7 days of WordPress plugins, themes & templates - for free!* Unlimited asset downloads! Start 7-Day Free Trial
  1. Code
  2. Effects

Create an iPhone-like Flip Effect in Flash Using ActionScript 3.0

Read Time: 8 mins

In this tutorial, we'll recreate the Flip Effect used in the iPhone's UI using Flash CS4 and ActionScript 3.0.

Final Result Preview

Let's take a look at the final result we will be working towards (click on the 'i' button):

Step 1 - Brief Overview

Here's basically what we're going to do. We'll need two Display Objects to flip, one in front that will be on the stage and visible at the beginning, and one that we are going to reveal when the effect is finished; this Object will be in the Library. In this example I'm using MovieClips, but you can use any of the Display Objects (Button, Component, Bitmap, Sprite, Shape, etc.).

We'll create an ActionsScript 3 Class for the effect, then some code in the .fla to customize the effect as we want.

Step 2

Create a new ActionScript 3.0 document (File > New...). It may be necessary to use the Flash CS4 version; we're going to export for Flash Player 10 due to the rotationY property being unavailable in older versions. There are a few tricks to get Flash CS3 to export Player 10 contents, you can search the web about doing so if you don't have CS4.


Step 3

Set the Stage size to 320 x 480px (that's the iPhone resolution but you can use any size you want), then set a background color. I'm using #111111.


Step 4

Rename the first layer to UI, then create another one and name it Code. Block the Code layer to avoid placing unwanted objects on it.


Step 5

Start creating your First View. This is the view that will be seen by default, you can use and draw anything you want.


Step 6

Convert it to a MovieClip (F8) and set its instance name to firstView.


Step 7

Create the Second view. This is the view that will be visible when the effect is finished.


Step 8

Convert it to a MovieClip, name it SecondView and check the Export for ActionScript checkbox (remember that this view won't be on stage, we'll call it from the Actions Panel).


Step 9

Now we have to create an Object which activates the effect; a Button will do the job. Create a button, set its position and name it infoButton. This button will be in the First View. In my example i've created the button inside the FirstView MovieClip. You can put it wherever you want, just remember where it is so you don't get confused in the code.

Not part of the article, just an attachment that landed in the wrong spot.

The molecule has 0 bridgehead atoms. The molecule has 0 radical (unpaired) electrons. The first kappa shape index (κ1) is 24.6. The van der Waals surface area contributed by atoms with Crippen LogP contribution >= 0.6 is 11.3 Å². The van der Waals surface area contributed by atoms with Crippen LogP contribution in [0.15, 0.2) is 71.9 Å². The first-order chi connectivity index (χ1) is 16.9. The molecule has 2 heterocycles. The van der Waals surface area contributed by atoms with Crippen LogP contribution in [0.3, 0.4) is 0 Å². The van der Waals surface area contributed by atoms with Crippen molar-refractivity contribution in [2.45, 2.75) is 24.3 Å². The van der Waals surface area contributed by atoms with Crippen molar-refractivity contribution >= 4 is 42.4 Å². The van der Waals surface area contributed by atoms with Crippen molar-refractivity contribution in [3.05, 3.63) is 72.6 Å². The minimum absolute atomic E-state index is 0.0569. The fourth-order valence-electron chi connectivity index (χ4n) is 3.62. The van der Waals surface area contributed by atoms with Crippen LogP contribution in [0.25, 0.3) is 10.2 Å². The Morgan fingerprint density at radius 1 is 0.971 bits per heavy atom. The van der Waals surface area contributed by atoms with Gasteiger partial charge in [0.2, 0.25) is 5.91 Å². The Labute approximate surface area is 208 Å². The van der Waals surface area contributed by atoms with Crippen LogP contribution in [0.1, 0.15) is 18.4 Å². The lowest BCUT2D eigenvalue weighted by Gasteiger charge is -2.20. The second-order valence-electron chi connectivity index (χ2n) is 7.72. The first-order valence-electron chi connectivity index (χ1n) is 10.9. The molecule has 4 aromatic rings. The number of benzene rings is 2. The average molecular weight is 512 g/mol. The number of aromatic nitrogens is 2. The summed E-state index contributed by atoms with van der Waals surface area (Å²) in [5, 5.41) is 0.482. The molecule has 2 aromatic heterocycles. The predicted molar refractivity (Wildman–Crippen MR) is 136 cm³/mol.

Step 10

In the Second View, create another button and name it doneButton. This button will flip the view back.


Step 11

Save your work and let's get into the code!

I'm assuming you already have a basic understanding of ActionScript 3.0. If you have a keyword specific doubt please refer to the Flash Help.

Create a new ActionScript file (File > New...).

Step 12 - Importing Required Classes

Now that you have your AS File ready, start writing:

The first three classes handle all the animation we will be using on the effect. In this case, I'm using a Strong easing to get a more iPhone-like flip, but you can modify this to get a different effect.

The other three classes handle the display elements, the Timer object that we'll use to check the progress of the animation and the last one handles any events that we may use.

Step 13 - Extending the Class

Extending the Sprite class will make our class inherit all of the methods, properties and functions the Sprite has. In this case we use it to get access to the addChild() method.

Step 14 - Declaring Variables

Declare variables to use outside the main function (flip), they get their values from the 'constructor function' and have self-explanatory names.

Step 15 - The Constructor Function

The constructor function represents the class containing the template from which new object instances are created. This is the function we need to use to call the class.

Step 16 - The Animate Function

This function is in charge of animating the First View. It reduces the size of the First View and checks the side parameter to start the animation.

Step 17 - Checking For The Right Position

This function will check the rotationY property to control the animation of the Second View.

Step 18 - Animating the Second View

This function animates the Second View. It's almost the same as the first animation function.

Step 19

Save your ActionScript file as 'Flip.as'.


Step 20 - Using the Class

In your Flash file, open the Actions Panel and write:

Step 21

Save your work and check that everything is all right. Take a look at the instance names, test your code, search for errors, or maybe even alter the graphics.


Test your movie to see this cool effect in action!

Make sure that everything works as you expected; if not get back to the code or the .fla to take a look. If you can't find the error, you can Debug your movie by pressing Shift + Command + Return, or going to Debug > Debug Movie.

Remember: you have a lot of options to make the effect just like you want. Play with the parameters, the Display Objects and if there's something you think is missing, you can always edit the class!

I hope you liked this tutorial, thanks for reading!

Did you find this post useful?
Want a weekly email summary?
Subscribe below and we’ll send you a weekly email summary of all new Code tutorials. Never miss out on learning about the next big thing.
Scroll to top
Looking for something to help kick start your next project?
Envato Market has a range of items for sale to help get you started.